Rod Dreher, the Crunchy Con Man, reads All Quiet on the Western Front and discovers that skepticism toward warmaking and a doubtful mind toward those who agitate for combat doesn't spring universally from absolutist pacifism. That a grown man with a family and career has just chanced upon this realization is indicative of something, but I'm not sure how to say it with derision appropriate to its cosmic stupidity.
And yet it's not so uncommon to hear adults, educated beyond most of their peers, relatively aware of Western history, reasonably well-read, and not prone in their daily lives to bouts of simplemindedness, express the utmost shock at the mendacity underlying the war in Iraq. Somehow, though almost every great work by current or former soldiers exposes the horror, cruelty, absurdity, and barbarism of war--the way it cripples the body and maims the soul if you survive--they have to be reminded again and again that warfare isn't a method of national therapy.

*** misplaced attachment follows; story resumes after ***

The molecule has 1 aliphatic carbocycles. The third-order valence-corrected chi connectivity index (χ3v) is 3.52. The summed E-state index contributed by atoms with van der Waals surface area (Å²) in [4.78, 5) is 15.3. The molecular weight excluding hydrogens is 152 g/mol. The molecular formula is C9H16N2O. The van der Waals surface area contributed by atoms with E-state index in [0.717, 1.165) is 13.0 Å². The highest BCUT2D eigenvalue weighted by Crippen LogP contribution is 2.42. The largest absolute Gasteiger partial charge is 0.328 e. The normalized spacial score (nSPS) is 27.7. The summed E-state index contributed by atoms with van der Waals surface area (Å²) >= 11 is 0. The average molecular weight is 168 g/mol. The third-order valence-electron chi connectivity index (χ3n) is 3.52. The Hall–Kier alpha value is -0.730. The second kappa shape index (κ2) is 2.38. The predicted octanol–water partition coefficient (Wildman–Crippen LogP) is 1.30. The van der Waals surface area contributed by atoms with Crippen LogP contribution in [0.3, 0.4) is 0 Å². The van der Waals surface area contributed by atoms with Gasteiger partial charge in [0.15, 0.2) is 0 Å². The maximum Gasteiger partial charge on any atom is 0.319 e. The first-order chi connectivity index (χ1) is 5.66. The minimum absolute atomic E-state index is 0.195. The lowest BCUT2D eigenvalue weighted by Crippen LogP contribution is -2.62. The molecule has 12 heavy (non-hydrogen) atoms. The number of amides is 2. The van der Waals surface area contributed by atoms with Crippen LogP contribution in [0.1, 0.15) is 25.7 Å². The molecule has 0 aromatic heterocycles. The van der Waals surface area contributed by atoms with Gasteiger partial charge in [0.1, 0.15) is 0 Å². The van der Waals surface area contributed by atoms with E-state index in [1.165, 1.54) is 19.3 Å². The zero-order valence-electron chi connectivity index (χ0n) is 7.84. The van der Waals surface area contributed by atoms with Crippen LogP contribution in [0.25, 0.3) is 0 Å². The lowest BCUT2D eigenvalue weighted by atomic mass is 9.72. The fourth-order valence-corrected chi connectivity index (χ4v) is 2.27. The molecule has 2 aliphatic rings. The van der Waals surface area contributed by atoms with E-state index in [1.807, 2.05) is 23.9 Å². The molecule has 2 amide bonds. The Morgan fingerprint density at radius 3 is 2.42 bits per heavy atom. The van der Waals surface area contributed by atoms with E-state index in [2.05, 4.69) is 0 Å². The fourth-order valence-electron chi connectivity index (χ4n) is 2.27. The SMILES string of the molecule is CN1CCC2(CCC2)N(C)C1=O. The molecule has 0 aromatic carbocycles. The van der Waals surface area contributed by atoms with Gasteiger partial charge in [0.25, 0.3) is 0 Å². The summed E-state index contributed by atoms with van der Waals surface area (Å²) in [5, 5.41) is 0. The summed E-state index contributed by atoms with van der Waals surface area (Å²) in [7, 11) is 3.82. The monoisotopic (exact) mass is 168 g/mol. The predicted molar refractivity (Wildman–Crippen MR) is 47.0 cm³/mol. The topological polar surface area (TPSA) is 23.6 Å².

If in some smothering dreams you too could pace
Behind the wagon that we flung him in,
And watch the white eyes writhing in his face,
His hanging face, like a devil's sick of sin;
If you could hear, at every jolt, the blood
Come gargling from the froth-corrupted lungs,
Obscene as cancer, bitter as the cud
Of vile, incurable sores on innocent tongues,--
My friend, you would not tell with such high zest
To children ardent for some desperate glory,
The old Lie: Dulce et decorum est
Pro patria mori.